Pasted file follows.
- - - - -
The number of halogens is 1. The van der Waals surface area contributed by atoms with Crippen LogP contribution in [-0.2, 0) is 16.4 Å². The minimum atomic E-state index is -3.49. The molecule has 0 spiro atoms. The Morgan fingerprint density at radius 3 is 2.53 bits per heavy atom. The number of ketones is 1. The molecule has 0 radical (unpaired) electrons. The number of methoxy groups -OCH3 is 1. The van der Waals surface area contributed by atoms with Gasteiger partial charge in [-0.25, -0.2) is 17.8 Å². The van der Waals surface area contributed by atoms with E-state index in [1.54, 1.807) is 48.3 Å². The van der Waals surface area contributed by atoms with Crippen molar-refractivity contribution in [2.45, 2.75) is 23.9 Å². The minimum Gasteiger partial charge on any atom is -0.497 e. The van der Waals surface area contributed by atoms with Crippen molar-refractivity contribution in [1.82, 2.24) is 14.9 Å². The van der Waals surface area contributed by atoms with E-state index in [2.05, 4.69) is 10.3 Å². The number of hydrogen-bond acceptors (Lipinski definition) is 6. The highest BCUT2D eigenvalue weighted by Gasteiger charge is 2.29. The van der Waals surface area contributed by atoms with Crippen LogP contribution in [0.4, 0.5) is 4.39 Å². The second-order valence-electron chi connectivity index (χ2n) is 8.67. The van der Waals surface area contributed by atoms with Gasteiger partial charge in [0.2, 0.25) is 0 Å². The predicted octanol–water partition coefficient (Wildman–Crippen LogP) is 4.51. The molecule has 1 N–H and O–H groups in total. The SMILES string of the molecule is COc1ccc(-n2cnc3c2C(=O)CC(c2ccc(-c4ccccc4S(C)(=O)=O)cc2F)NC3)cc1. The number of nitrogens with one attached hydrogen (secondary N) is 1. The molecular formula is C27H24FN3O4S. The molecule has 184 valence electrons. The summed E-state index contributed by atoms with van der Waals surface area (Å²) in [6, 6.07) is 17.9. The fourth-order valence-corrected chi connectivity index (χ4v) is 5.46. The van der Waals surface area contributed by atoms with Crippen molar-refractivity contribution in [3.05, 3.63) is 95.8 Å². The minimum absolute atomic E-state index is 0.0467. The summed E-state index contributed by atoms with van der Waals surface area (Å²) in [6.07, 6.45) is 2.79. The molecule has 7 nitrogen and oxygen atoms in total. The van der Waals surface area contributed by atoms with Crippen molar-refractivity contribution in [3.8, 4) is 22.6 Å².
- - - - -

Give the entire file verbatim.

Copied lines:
The number of halogens is 1. The van der Waals surface area contributed by atoms with Crippen LogP contribution in [-0.2, 0) is 16.4 Å². The minimum atomic E-state index is -3.49. The molecule has 0 spiro atoms. The Morgan fingerprint density at radius 3 is 2.53 bits per heavy atom. The number of ketones is 1. The molecule has 0 radical (unpaired) electrons. The number of methoxy groups -OCH3 is 1. The van der Waals surface area contributed by atoms with Gasteiger partial charge in [-0.25, -0.2) is 17.8 Å². The van der Waals surface area contributed by atoms with E-state index in [1.54, 1.807) is 48.3 Å². The van der Waals surface area contributed by atoms with Crippen molar-refractivity contribution in [2.45, 2.75) is 23.9 Å². The minimum Gasteiger partial charge on any atom is -0.497 e. The van der Waals surface area contributed by atoms with Crippen molar-refractivity contribution in [1.82, 2.24) is 14.9 Å². The van der Waals surface area contributed by atoms with E-state index in [2.05, 4.69) is 10.3 Å². The number of hydrogen-bond acceptors (Lipinski definition) is 6. The highest BCUT2D eigenvalue weighted by Gasteiger charge is 2.29. The van der Waals surface area contributed by atoms with Crippen LogP contribution in [0.4, 0.5) is 4.39 Å². The second-order valence-electron chi connectivity index (χ2n) is 8.67. The van der Waals surface area contributed by atoms with Gasteiger partial charge in [0.2, 0.25) is 0 Å². The predicted octanol–water partition coefficient (Wildman–Crippen LogP) is 4.51. The molecule has 1 N–H and O–H groups in total. The SMILES string of the molecule is COc1ccc(-n2cnc3c2C(=O)CC(c2ccc(-c4ccccc4S(C)(=O)=O)cc2F)NC3)cc1. The number of nitrogens with one attached hydrogen (secondary N) is 1. The molecular formula is C27H24FN3O4S. The molecule has 184 valence electrons. The summed E-state index contributed by atoms with van der Waals surface area (Å²) in [6, 6.07) is 17.9. The fourth-order valence-corrected chi connectivity index (χ4v) is 5.46. The van der Waals surface area contributed by atoms with Crippen molar-refractivity contribution in [3.05, 3.63) is 95.8 Å². The minimum absolute atomic E-state index is 0.0467. The summed E-state index contributed by atoms with van der Waals surface area (Å²) in [6.07, 6.45) is 2.79. The molecule has 7 nitrogen and oxygen atoms in total. The van der Waals surface area contributed by atoms with Crippen molar-refractivity contribution in [3.8, 4) is 22.6 Å².